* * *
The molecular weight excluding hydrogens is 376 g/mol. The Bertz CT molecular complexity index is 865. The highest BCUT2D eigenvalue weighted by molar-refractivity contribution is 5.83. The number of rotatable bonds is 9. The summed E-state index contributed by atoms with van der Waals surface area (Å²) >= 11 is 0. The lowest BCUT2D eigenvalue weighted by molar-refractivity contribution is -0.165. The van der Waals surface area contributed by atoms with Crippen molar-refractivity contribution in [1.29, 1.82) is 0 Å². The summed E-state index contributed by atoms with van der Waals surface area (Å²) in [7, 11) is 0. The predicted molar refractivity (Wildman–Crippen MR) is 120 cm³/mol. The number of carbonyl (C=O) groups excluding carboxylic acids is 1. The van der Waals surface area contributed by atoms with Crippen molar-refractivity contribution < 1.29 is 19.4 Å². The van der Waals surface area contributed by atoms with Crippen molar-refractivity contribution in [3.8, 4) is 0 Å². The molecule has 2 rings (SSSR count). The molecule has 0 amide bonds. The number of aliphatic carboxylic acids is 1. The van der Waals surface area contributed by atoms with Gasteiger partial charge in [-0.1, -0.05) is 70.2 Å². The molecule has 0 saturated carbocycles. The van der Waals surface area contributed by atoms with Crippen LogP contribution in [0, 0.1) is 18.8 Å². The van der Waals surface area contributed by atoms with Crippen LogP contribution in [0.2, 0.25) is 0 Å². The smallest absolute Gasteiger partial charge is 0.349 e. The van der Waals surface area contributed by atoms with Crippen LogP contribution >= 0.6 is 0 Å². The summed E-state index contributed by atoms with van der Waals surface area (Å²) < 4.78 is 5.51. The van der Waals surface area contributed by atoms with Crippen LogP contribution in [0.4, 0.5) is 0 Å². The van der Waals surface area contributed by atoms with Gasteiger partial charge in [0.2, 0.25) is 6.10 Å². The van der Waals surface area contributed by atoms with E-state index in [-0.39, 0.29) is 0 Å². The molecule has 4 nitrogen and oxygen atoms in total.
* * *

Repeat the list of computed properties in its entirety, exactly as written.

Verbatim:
The molecular weight excluding hydrogens is 376 g/mol. The Bertz CT molecular complexity index is 865. The highest BCUT2D eigenvalue weighted by molar-refractivity contribution is 5.83. The number of rotatable bonds is 9. The summed E-state index contributed by atoms with van der Waals surface area (Å²) >= 11 is 0. The lowest BCUT2D eigenvalue weighted by molar-refractivity contribution is -0.165. The van der Waals surface area contributed by atoms with Crippen molar-refractivity contribution in [1.29, 1.82) is 0 Å². The summed E-state index contributed by atoms with van der Waals surface area (Å²) in [7, 11) is 0. The predicted molar refractivity (Wildman–Crippen MR) is 120 cm³/mol. The number of carbonyl (C=O) groups excluding carboxylic acids is 1. The van der Waals surface area contributed by atoms with Crippen molar-refractivity contribution < 1.29 is 19.4 Å². The van der Waals surface area contributed by atoms with Crippen molar-refractivity contribution in [3.8, 4) is 0 Å². The molecule has 2 rings (SSSR count). The molecule has 0 amide bonds. The number of aliphatic carboxylic acids is 1. The van der Waals surface area contributed by atoms with Gasteiger partial charge in [-0.1, -0.05) is 70.2 Å². The molecule has 0 saturated carbocycles. The van der Waals surface area contributed by atoms with Crippen LogP contribution in [0, 0.1) is 18.8 Å². The van der Waals surface area contributed by atoms with Crippen LogP contribution in [0.2, 0.25) is 0 Å². The smallest absolute Gasteiger partial charge is 0.349 e. The van der Waals surface area contributed by atoms with Crippen LogP contribution >= 0.6 is 0 Å². The summed E-state index contributed by atoms with van der Waals surface area (Å²) < 4.78 is 5.51. The van der Waals surface area contributed by atoms with Crippen LogP contribution in [0.4, 0.5) is 0 Å². The van der Waals surface area contributed by atoms with Gasteiger partial charge in [0.2, 0.25) is 6.10 Å². The van der Waals surface area contributed by atoms with E-state index in [-0.39, 0.29) is 0 Å². The molecule has 4 nitrogen and oxygen atoms in total.